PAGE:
Lear challenges the storm; he arraigns his daughters before a justice so perverted that it is represented by the Fool and Edgar disguised as a madman; he imagines impotently that he is raising an avenging army and is distracted by a mouse; and he assumes he is judging a culprit guilty of adultery and finds no sin because he finds the sin universal. Yet a master of tragic drama would also sense that, in scenes depicting a great change in thought and state of mind, action should be kept to a certain minimum, lest too much outer clangor obscure the inner vibrations and tragedy pass over into melodrama.
He would sense, too, that language suggesting madness, if sufficiently understood, would put tremendous demands upon our powers of concentration. Three scenes lead to the madness of Lear and are alternated with three leading to the blinding of Gloucester. Suffering, then, as it works out its lonely and final course upon the heath, is combined with action such as initiated it.
Thus the interplay of these two tragedies gives to both more than either singly possesses of intelligibility, suspense, probability, and tragic concern. It is not enough, therefore, that action in these scenes is kept at a certain minimum and within this guarded minimum is maximal, or that the action also is dramatic, involving conflict.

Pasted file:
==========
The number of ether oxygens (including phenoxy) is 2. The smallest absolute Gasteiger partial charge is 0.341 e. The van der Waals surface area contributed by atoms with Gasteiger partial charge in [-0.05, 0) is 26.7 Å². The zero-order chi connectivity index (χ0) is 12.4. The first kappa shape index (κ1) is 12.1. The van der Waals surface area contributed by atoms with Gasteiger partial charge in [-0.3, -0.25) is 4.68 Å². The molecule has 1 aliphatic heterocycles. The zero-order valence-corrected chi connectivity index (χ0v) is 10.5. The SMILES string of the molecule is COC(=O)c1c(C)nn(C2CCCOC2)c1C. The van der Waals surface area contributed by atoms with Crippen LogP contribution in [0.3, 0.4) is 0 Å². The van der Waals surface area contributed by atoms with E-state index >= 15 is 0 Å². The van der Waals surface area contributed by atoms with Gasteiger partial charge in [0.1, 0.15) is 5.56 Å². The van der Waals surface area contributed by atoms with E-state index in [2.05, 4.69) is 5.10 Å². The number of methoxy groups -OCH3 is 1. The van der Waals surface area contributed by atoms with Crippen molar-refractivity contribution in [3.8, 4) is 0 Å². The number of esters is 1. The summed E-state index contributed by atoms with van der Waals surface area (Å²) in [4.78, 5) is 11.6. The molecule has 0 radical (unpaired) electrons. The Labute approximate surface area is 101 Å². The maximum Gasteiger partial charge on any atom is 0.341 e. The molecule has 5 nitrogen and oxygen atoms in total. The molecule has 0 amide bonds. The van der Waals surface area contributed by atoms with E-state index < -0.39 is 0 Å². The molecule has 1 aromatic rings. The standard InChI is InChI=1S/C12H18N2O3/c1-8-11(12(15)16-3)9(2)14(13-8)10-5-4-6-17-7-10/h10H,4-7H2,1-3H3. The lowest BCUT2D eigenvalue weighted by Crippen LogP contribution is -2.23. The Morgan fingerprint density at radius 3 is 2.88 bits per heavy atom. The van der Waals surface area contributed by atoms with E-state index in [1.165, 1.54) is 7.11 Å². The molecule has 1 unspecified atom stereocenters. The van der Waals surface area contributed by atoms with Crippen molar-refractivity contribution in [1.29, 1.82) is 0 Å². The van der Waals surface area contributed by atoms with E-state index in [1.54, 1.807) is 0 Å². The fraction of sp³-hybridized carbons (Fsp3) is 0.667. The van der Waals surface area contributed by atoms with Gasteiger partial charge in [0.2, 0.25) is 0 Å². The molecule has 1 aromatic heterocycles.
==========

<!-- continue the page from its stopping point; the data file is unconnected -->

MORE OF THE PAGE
Distraction that is great and is not the general confusion of a battle but centered and ultimately internal is rightly made out of a certain minimum of material that can be assimilated and out of material already somewhat assimilated.
Moreover, such a reduction of material not only helps our understanding at a moment in literature when it stands most in need of help; actually, art attains the maximum of unexpectedness out of restricted sources as a good mystery story limits the number of possible murderers and out of material already introduced and about which we have expectations as the best mystery stories are not solved by material that has been kept from us by the detective and the writer until the end.
While on the heath, Lear might have been attacked by a gang of robbers and, in culminating suffering, have thought this some symbolic act, signifying that all men are beasts of prey; surely, it is much more surprising that it is the legitimate son of Gloucester, counterpart of Cordelia, who makes him think this. We add that Kent, too, is present in these scenes and that a point constantly calm is useful in the art of making madness.
The musical analogy of a theme with variations must be used only up to a certain point and then dropped lest it stop us, as it has stopped some others, from going farther and seeing that these scenes are a part of a great poem and that in this part a noble man goes mad, which is something more than orchestration, although orchestration has its purposes. Ultimately, we are confronted with a poetical event; and the storm, the Fool, and Poor Tom are not only variations on madness but happenings on the way which collectively constitute the event.
That is, the setting and two characters, all previously somewhat external to Lear, successively become objects of his thought, and then become himself transubstantiated. The storm becomes the tempest in his mind; the Fool becomes all wretches who can feel, of whom Lear is one, although before he had not recognized any such wide identity; and then a worse wretch appears, seemingly mad, protected against the universe by a blanket, scarred by his own wounds, and concentrating upon his own vermin.